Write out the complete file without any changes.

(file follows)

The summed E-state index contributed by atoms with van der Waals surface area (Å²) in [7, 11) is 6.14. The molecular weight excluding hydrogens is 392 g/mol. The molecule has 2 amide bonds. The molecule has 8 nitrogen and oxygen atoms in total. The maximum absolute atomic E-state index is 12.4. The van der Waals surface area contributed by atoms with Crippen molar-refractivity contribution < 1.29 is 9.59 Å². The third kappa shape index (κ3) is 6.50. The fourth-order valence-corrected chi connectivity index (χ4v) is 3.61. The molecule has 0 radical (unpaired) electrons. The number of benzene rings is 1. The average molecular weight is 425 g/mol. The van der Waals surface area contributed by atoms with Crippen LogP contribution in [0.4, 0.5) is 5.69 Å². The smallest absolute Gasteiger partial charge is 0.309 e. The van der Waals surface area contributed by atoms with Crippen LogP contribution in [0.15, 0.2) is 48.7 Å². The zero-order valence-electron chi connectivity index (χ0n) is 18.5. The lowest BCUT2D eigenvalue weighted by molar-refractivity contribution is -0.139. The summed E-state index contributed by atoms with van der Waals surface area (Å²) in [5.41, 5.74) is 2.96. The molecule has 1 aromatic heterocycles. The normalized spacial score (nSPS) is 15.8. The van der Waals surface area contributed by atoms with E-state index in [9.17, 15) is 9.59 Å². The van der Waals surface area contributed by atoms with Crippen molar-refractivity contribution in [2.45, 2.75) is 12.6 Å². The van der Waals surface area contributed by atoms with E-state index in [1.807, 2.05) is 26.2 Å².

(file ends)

The summed E-state index contributed by atoms with van der Waals surface area (Å²) in [7, 11) is 6.14. The molecular weight excluding hydrogens is 392 g/mol. The molecule has 2 amide bonds. The molecule has 8 nitrogen and oxygen atoms in total. The maximum absolute atomic E-state index is 12.4. The van der Waals surface area contributed by atoms with Crippen molar-refractivity contribution < 1.29 is 9.59 Å². The third kappa shape index (κ3) is 6.50. The fourth-order valence-corrected chi connectivity index (χ4v) is 3.61. The molecule has 0 radical (unpaired) electrons. The number of benzene rings is 1. The average molecular weight is 425 g/mol. The van der Waals surface area contributed by atoms with Crippen LogP contribution in [0.4, 0.5) is 5.69 Å². The smallest absolute Gasteiger partial charge is 0.309 e. The van der Waals surface area contributed by atoms with Crippen LogP contribution in [0.15, 0.2) is 48.7 Å². The zero-order valence-electron chi connectivity index (χ0n) is 18.5. The lowest BCUT2D eigenvalue weighted by molar-refractivity contribution is -0.139. The summed E-state index contributed by atoms with van der Waals surface area (Å²) in [5.41, 5.74) is 2.96. The molecule has 1 aromatic heterocycles. The normalized spacial score (nSPS) is 15.8. The van der Waals surface area contributed by atoms with E-state index in [9.17, 15) is 9.59 Å². The van der Waals surface area contributed by atoms with Crippen molar-refractivity contribution in [2.45, 2.75) is 12.6 Å². The van der Waals surface area contributed by atoms with E-state index in [1.807, 2.05) is 26.2 Å².